Condition humaine – an existential view of loneliness (I. Death and absurdity)
INHALT / CONTENT
Condition humaine – an existential view of loneliness
Like Camus later, the French author and politician André Malraux developed essential foundations of his existential thinking in novels. Above all, »La Voie royale« (1930, »The Royal Way« or The Way of Kings) should be mentioned here: it basically contains everything that Malraux developed in terms of existentialist maxims about the development of the novel’s characters. He thus had a great influence on the thinking of Jean‐Paul Sartre (»he is like a John the Baptist whose Jesus I would be«, Sartre said in a letter to Simone de Beauvoir in 1940). Influenced by Dostoevsky, Nietzsche, Spengler and Gide, Malraux repeatedly thematises how man must shape himself in the face of the tragic conditions of existence.
Malraux deals with central questions of existence: Where does man stand in the world? Where does he locate himself in history? What is the meaning of life (human existence) in view of its finiteness? In other words, it is about essential conditions of existence with which man must deal hopelessly. What Viktor E. Frankl refers to as the »tragic triad« of guilt, suffering and death, the Frenchman refers to as the condition humaine, i.e., the conditions of human life, consisting of la mort, l’absurdité, la solitude – death, absurdity, loneliness.
Death is the defining element of our lives, it marks the span of life, the uncertainty of its occurrence always resonates unconsciously and »disciplines us to live« (Viktor E. Frankl).
The German philosopher and sociologist Georg Simmel describes it this way: »But in every single moment of life we are those who will die, and it would be different if this were not our given destiny, somehow effective in it. As little as we are already there now of our birth, but rather something is continually being born of us, so little do we die only at our last moment. Only this makes the form‐giving meaning of death clear. It limits, i.e., it does not shape our life only at the hour of death, but it is a formal moment of our life that colours all its contents: the limitedness of the whole of life through death influences each of its contents and moments; the quality and form of each would be different if it could stretch beyond this immanent limit.« (»Zur Metaphysik des Todes«, On the Metaphysics of Death, 1911, own translation). Similar thoughts also run through the later work »Der Mut zum Sein« (»The Courage to Be«, 1952) by the theologian and philosopher of religion Paul Tillich, among others.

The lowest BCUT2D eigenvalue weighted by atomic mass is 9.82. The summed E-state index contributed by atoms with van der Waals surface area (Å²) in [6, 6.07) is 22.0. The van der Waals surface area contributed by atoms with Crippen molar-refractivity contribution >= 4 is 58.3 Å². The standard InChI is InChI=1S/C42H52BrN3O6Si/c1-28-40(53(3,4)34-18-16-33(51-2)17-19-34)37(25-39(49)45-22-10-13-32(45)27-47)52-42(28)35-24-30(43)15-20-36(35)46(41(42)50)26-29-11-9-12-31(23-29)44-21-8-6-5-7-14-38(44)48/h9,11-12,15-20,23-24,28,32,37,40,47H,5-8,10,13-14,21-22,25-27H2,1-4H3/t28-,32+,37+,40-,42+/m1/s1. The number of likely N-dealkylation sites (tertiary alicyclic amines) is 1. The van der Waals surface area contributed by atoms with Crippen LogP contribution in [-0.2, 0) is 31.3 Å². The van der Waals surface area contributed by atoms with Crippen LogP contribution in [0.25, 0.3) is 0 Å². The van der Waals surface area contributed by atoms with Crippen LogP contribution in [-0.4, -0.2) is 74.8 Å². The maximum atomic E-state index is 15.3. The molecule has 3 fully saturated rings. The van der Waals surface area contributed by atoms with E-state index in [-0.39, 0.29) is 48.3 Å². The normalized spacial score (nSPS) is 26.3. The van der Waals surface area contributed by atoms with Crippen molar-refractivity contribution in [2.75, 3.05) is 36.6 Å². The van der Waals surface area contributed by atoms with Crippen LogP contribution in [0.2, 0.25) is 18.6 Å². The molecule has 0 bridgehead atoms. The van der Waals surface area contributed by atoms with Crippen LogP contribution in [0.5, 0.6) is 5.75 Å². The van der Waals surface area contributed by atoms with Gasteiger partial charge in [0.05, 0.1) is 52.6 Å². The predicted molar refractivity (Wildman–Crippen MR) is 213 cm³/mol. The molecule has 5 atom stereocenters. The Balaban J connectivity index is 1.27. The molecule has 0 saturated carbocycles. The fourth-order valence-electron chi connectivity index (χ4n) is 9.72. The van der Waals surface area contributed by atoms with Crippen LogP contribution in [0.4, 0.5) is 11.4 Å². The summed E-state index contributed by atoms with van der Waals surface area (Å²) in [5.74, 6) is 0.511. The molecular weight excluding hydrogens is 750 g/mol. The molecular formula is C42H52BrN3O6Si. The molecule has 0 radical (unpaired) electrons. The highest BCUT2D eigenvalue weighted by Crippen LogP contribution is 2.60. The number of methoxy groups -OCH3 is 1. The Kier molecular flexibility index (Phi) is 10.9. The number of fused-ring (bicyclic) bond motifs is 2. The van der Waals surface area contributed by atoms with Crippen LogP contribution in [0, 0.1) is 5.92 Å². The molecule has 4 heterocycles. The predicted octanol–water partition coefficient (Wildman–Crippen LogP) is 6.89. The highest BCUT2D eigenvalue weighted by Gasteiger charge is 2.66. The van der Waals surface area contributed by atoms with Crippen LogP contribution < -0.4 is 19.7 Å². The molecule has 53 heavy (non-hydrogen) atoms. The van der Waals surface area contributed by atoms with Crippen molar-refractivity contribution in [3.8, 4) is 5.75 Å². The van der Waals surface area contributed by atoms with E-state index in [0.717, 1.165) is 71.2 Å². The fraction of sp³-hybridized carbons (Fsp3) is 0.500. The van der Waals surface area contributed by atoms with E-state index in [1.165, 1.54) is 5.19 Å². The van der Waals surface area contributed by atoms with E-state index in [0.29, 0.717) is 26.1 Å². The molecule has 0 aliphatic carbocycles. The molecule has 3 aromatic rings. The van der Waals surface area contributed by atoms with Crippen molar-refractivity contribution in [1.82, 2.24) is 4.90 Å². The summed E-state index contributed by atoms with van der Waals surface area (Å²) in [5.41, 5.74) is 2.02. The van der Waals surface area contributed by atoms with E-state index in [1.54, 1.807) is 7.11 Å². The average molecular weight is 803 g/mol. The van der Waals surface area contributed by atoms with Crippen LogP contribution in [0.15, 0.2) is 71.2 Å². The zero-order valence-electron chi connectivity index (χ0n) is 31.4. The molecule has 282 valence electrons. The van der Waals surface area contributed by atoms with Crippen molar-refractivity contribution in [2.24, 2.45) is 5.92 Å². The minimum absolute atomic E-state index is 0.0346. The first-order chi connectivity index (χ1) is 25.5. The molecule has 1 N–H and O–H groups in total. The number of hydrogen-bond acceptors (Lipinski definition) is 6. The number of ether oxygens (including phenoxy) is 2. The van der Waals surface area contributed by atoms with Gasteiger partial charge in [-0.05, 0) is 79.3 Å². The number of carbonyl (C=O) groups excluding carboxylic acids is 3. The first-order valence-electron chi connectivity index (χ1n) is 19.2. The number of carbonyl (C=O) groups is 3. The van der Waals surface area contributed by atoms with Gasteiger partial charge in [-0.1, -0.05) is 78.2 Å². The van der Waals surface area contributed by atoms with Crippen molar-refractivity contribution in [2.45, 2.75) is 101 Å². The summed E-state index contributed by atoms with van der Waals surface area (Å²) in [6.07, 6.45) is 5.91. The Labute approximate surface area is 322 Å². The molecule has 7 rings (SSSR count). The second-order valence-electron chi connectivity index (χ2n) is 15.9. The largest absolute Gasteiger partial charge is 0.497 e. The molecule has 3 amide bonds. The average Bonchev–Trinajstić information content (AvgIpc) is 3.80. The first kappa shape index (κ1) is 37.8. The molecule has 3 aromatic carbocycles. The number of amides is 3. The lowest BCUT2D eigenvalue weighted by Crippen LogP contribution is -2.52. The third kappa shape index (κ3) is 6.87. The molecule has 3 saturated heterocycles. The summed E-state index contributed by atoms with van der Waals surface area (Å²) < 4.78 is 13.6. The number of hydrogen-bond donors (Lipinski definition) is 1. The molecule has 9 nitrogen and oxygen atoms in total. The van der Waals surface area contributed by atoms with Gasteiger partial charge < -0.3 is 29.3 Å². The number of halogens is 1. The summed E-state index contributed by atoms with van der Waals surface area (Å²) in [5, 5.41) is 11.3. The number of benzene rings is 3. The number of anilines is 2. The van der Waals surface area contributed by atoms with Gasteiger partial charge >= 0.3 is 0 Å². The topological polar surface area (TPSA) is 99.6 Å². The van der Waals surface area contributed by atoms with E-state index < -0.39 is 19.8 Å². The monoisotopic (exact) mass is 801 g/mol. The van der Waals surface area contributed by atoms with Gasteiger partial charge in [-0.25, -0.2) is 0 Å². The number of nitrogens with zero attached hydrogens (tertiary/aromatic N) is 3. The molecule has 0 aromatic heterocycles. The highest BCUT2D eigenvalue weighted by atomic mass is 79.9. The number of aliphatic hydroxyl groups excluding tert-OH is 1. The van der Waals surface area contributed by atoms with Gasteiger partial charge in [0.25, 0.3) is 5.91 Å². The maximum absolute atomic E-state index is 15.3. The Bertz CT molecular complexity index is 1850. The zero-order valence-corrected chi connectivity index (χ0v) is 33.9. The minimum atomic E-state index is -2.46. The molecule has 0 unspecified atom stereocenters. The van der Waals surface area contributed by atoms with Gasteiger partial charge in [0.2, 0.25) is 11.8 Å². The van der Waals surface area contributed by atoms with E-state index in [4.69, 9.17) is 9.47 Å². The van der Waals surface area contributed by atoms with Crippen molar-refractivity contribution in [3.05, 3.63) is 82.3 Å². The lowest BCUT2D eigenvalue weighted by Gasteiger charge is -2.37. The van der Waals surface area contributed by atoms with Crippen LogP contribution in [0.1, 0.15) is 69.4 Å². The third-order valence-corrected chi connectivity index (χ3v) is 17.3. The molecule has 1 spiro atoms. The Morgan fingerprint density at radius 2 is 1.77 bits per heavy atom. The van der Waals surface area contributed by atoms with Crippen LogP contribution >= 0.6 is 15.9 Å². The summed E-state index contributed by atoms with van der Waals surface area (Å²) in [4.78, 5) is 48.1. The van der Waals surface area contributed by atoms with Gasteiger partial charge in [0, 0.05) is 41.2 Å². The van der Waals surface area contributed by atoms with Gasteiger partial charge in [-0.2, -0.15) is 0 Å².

Death is thus a central concept for us humans. However, many perspectives play into it: not only the loss of life, but also the loss of freedom, strength, courage, and hope, being trapped in one’s own physicality, the transience of one’s own body, etc.
What is the meaning of human life if man must die? How is man supposed to deal with the meaninglessness of his own existence? How can we live with the constant possibility of death? The fear arising from these questions becomes man’s constant companion and drives him to act. He has two options: to let himself be driven to substitute actions that promise short‐term satisfaction and thus distraction. Or he faces the certainty of death and takes responsibility for shaping his life. For only in this way does man have the possibility to give meaning to his life out of free decision.
Man is perhaps the only existing being to have an awareness of his death. Death, in turn, is incontestable proof of the absurdity of existence. The paradox for man is that because of death, life must be meaningless – but man can wrest meaning from life through his actions.
»The experience of the absurd as the ultimate contradiction […] points to a contradiction that is constitutive of existence as a human being but can nevertheless be resolved neither logically nor ethically. Living in an antinomic structure that sabotages the pursuit of meaning and happiness from the outset becomes an ordeal for the individual, who finds himself forced to search for a niche in the meaningless for the realisation of his idea of a successful self‐design«. (Thurnherr, Hügli: Lexikon Existenzialismus und Existenzphilosophie, p. 72, own translation.)
Joachim Leeker writes in his book »Existentialist Motifs in the Work of Alberto Moravia: A Comparison with Malraux, Camus and Sartre« (1979) that for Malraux absurdity means the »futile attempt of the ego to come to terms with itself and the world, whereby the ego feels the immutability of a situation that exceeds human powers and to which it is insofar at the mercy.« (own translation) One should also add the aspect of the inevitability and unplannable of a situation; one should also consider a discrepancy between »being« (the sobering reality) and »wanting to be« (the overly high expectations of life). Absurdity can be found both in the human being and in the world: The absurdity of the human being, which means the incomprehensibility of one’s own ego, which puts together an unreal image of self and reality out of dreams, wishes and fantasies. And the absurdity of man in the world means the ineffectiveness of his actions, his powerlessness in the face of time, death, and fear (after Leeker, 1979).